Use this site when discussing world cultures or economics. Use this site as an anticipatory set or "activator" to introduce a unit or lesson on a projector or interactive whiteboard. To avoid displaying certain content, you can selectively take screenshots (CTRL+PrtScrn on Windows, Command+Shft+4 on Mac) or copy images temporarily into PowerPoint slides or a whiteboard file-- with credit--to show them alone. Use it to jump off into a discussion or unit on some of the countries displayed here. Have students create original photo essays online following this model, using Have students create original photo essays online following this model, using Slidestory, reviewed here. Slidestory allows you to narrate the slides and images. Challenge students to find photos and then narrate the photos as if in a news report. To find Creative Commons images for student projects (with credit, of course), try Compfight, reviewed here. Other areas where this website might be useful are when you do units on world education, world poverty, etc. Have students do comparison/contrast essays using these photos as introductions to the differences between classrooms. Or have students compare/contrast using a site such as Interactive Two Circle Venn Diagram (reviewed here). The many small details that differ from place to place would make getting details and examples easy. Ask students also to extrapolate differences in teaching methods just by viewing these photos.

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Where Children Sleep - Daily Telegraph

Grades
2 to 12
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This photo essay shows rooms and conditions where children sleep all around the world. As might be expected, there is great variation in comfort levels, personal belongings, people...more
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This photo essay shows rooms and conditions where children sleep all around the world. As might be expected, there is great variation in comfort levels, personal belongings, people per room, etc. This "gallery" of photos is from a complete hard copy book on the subject. This site offers only a quick glimpse at living conditions, with only 13 photos available at the time of this review. Be aware: this site does include some minor advertisements. At the time of this review all were appropriate, but be sure to check out the site before sharing with your students.

tag(s): cross cultural understanding (121), homes (11), space (221)

In the Classroom

Use this site when discussing economics in the U.S. or the world. Use this site as an anticipatory set or "activator" to introduce a unit or lesson on a projector or interactive whiteboard. Use it to launch a discussion or unit on some of the countries displayed here. Have students create original photo essays online following this model, Slidestory, reviewed here. This tool allows you to narrate the slides and images. Challenge students to find or take photos and narrate the photos as if it were a news report. To find Creative Commons images for student projects (with credit, of course), try Compfight, reviewed here. This website might also be useful for units on world cultures or in world language classes. In upper grades, combine these visual images with visualizations of world statistics from Many Eyes, reviewed here.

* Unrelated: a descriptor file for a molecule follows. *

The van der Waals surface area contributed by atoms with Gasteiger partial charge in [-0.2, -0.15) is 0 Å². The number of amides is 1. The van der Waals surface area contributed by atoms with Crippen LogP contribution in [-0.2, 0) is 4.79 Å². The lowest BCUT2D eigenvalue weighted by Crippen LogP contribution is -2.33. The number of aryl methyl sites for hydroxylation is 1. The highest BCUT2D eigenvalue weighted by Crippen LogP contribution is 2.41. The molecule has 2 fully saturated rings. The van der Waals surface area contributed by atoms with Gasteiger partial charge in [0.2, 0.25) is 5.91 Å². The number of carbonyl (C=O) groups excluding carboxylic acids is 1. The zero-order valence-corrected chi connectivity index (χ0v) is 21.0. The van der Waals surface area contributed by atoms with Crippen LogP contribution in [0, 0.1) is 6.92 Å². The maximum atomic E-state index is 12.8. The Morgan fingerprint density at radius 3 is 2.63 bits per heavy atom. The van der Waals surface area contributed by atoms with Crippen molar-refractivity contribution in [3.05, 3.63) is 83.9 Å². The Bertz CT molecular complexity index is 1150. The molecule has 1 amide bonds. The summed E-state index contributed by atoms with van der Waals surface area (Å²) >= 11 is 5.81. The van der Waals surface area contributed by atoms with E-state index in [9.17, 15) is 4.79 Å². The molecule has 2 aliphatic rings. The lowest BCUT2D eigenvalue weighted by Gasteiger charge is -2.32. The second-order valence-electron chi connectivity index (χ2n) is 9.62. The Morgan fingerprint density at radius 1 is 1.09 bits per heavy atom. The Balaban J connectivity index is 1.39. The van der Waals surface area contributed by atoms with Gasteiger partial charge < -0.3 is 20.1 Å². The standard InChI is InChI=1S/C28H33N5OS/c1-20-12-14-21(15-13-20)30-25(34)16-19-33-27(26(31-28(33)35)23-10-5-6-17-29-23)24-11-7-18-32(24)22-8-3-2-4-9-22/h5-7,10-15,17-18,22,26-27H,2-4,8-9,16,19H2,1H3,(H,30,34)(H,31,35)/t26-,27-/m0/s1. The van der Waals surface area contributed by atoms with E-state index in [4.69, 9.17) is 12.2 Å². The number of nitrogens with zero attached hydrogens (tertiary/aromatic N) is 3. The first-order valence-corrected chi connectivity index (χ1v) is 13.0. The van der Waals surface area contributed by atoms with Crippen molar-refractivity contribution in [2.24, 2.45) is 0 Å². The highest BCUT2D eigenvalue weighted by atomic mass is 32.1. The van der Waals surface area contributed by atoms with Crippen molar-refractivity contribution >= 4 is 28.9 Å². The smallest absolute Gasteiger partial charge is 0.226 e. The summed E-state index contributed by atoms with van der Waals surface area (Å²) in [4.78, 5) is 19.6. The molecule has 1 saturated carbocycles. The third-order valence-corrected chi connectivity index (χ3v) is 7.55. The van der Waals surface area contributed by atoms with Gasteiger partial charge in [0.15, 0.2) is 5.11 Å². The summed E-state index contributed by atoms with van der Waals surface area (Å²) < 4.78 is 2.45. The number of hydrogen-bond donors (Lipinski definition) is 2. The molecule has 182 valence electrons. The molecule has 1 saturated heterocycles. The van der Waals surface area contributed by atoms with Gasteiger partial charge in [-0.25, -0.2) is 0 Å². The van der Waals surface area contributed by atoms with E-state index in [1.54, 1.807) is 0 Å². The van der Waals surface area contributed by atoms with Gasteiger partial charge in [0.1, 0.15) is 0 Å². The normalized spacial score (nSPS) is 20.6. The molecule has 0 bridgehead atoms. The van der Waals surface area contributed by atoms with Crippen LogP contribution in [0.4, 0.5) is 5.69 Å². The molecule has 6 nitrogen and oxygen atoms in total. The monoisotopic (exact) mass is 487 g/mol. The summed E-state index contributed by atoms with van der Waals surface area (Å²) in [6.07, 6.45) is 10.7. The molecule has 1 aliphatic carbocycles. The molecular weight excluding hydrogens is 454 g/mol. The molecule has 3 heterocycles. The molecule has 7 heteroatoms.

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Ayiti: The Cost of Life - Global Kids and Gamelab

Grades
5 to 12
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In this role playing activity, students must help the Guinard Family from Haiti receive an education and live a happy life. The activity takes place over four years and is ...more
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In this role playing activity, students must help the Guinard Family from Haiti receive an education and live a happy life. The activity takes place over four years and is divided into sixteen seasons. Students must assign roles to the family at the beginning of each season. As students complete the activity they must keep track of each family members statistics. Each member has statistics in the areas of Wellness, General health, Happiness, Emotional well-being, and Education. To win your family must survive for four years and the healthier and more educated your family is, the better you do in this activity.

tag(s): cross cultural understanding (121)

In the Classroom

Take your students on a virtual trip to Haiti by sharing this site on your interactive whiteboard or projector. The site would work well for individual or pairs of students in a lab or on laptops. Have them record information in current event journals. At the end of the game have students prepare a short presentation using PowerPoint or an online tool like 280 Slides reviewed here to share with the class on how their family did.
  This resource requires Adobe Flash and PDF reader software like Adobe Acrobat.